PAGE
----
The Governmental Accounting Standards Board has expanded and updated its guide to understanding local government financial statements, and plans to publish more taxpayer-oriented guides later this year.

The first guide in the series provides a primer on local government annual reports and is written for taxpayers, elected representatives, and other people who need information about cities, counties, towns and villages.

The publication, “What You Should Know about Your Local Government’s Finances: A Guide to Financial Statements, 2nd edition,” is the first in an expanded, revised and updated series to be published this year by GASB, the not-for-profit organization that sets accounting standards for local and state governments.

The guide includes major new reporting requirements issued since the publication of the original guide in 2000, in areas including retiree health insurance and fund balance. The guide provides annotated examples of more than 50 government financial statements, notes, and schedules; a storyline designed to help the reader understand the concepts; an introduction to basic financial ratios used to analyze government finances; boxes and sidebars further exploring issues raised in the text; an overview of governmental accounting and financial reporting; and a glossary of terms.

“Meeting the needs of taxpayers and other financial statement users is a primary objective of the GASB,” said GASB chairman Robert H. Attmore in a statement. “However, when users have difficulty understanding the financial statements issued by local governments, the value of that information is diminished. For that reason, the guide is written from the layperson’s perspective, without excessive accounting jargon, but with plenty of examples of how to use the information in local government financial reports.”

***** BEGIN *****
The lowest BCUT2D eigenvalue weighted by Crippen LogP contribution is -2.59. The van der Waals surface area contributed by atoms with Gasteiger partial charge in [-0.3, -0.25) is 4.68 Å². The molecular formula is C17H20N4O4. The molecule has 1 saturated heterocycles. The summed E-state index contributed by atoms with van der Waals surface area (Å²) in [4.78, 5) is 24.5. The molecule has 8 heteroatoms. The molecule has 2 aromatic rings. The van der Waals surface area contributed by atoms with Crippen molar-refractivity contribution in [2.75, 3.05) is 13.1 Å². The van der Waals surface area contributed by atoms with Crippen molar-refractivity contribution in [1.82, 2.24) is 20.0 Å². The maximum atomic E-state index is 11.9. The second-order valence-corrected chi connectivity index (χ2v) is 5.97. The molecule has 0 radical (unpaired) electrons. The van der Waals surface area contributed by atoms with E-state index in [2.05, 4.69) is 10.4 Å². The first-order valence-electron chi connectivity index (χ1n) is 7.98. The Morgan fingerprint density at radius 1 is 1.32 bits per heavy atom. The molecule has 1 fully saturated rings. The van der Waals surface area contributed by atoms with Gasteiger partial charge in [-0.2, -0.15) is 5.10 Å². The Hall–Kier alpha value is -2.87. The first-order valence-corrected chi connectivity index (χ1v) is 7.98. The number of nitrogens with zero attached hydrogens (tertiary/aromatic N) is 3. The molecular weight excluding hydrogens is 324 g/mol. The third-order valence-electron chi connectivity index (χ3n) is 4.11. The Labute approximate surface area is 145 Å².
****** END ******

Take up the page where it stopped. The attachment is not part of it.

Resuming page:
The book can be ordered for $14.95 plus shipping by visiting, or by calling the GASB Order Department at (800) 748-0659.

GASB plans to publish additional guides in the months ahead, including “What You Should Know about Your School District’s Finances, 2nd edition,” to assist taxpayers, parents, teachers, and educational advocacy groups in deciphering financial statements of independent school districts.

Another upcoming publication, “What You Should Know about the Finances of Your Business-Type Activities,” will be a new guide devoted to the unique features of financial reporting by the activities that governments operate similar to businesses by charging fees in return for service, such as public utilities, airports, public hospitals, and public colleges and universities.

Also coming up is “An Analysts’ Guide to Government Financial Statements, 2nd edition,” written for experienced and frequent users of governmental financial statements and explores basic analytical techniques to assess economic condition, financial position, liquidity, solvency, fiscal capacity, and risk exposure in a state or local government report.

These soon-to-be-published guides may be ordered when they become available in the first half of this year.

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